The British government says its priority is providing sanctuary to those in dangerous conflict zones post-Brexit. Effectively, this means that unaccompanied children without relatives in the UK no longer have a safe passage to Britain, say campaigners.
Now that the UK has left the EU, lots of government policies are being reconsidered: among them, resettlement and asylum.
Already in autumn 2020, the Home Secretary (Interior Minister) Priti Patel said that she would reform the asylum and immigration system, making it firmer and fairer. Now, the government says that its priority is transferring unaccompanied children direct from conflict zones, rather than other EU countries that are already considered safe.
Effectively, that means that unaccompanied children on the Greek Islands or waiting in Calais may find it more difficult, or even impossible, to arrive legally in the UK.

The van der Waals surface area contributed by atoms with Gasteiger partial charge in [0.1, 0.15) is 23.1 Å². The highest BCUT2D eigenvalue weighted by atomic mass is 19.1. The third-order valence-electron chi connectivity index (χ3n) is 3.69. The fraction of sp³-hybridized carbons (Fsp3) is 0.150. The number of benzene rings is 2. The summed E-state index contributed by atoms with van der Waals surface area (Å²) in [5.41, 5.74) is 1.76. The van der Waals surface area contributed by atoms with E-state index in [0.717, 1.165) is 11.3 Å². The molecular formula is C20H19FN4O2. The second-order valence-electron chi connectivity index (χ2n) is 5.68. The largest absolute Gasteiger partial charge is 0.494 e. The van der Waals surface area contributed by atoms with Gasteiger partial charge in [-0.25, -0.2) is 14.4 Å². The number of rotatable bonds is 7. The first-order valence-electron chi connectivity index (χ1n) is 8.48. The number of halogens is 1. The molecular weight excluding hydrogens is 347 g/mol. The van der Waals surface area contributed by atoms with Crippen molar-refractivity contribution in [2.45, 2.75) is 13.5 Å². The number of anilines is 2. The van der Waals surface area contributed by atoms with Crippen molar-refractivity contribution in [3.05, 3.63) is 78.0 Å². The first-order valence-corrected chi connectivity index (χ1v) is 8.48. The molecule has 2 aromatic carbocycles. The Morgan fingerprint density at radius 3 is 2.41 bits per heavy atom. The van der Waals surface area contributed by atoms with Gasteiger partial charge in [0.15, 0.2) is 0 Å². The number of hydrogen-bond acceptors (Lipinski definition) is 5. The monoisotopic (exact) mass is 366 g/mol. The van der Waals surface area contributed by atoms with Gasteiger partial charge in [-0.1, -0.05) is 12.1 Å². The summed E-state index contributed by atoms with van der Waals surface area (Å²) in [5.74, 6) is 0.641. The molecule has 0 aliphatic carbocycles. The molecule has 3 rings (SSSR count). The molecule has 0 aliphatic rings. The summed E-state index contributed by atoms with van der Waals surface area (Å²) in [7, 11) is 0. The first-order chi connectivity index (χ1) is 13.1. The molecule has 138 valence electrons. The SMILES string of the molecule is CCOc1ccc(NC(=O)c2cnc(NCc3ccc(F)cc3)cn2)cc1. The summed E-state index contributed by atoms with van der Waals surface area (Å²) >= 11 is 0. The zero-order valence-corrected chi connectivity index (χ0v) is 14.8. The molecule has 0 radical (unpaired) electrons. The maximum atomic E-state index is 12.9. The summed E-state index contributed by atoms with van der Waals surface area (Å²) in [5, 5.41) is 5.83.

'Protecting vulnerable children a key priority'
"Protecting vulnerable children is a key priority for the Government," said UK Home Office and Justice Minister Chris Philp last week.
Philp was responding to a question from Alex Sobel, the Labour Shadow Minister for Digital Culture and Sport, who asked what steps the UK government was taking post-Brexit to to help relocate unaccompanied children in the refugee camps on the Aegean Islands.
Philp explained that in 2019 the UK had received "more asylum applications from unaccompanied children than any country in the UK." That was about 20% of all reported claims from unaccompanied children made in the EU and the UK, he said.
The minister said that England is currently caring for 5,000 unaccompanied children but that this undertaking has placed significant pressure on local authorities. He said that the government had therefore decided to "focus on ensuring that we can care for those who are already here before we agree to taking more children."
Safe passage to the UK more difficult
For unaccompanied children in EU member states, who have no relatives in the UK, the passage to Britain has just become more difficult. "Responsibility for asylum seekers and refugees in EU Member States lies with the authorities of the safe EU country in which they are present, in accordance with their international obligations," said Philp.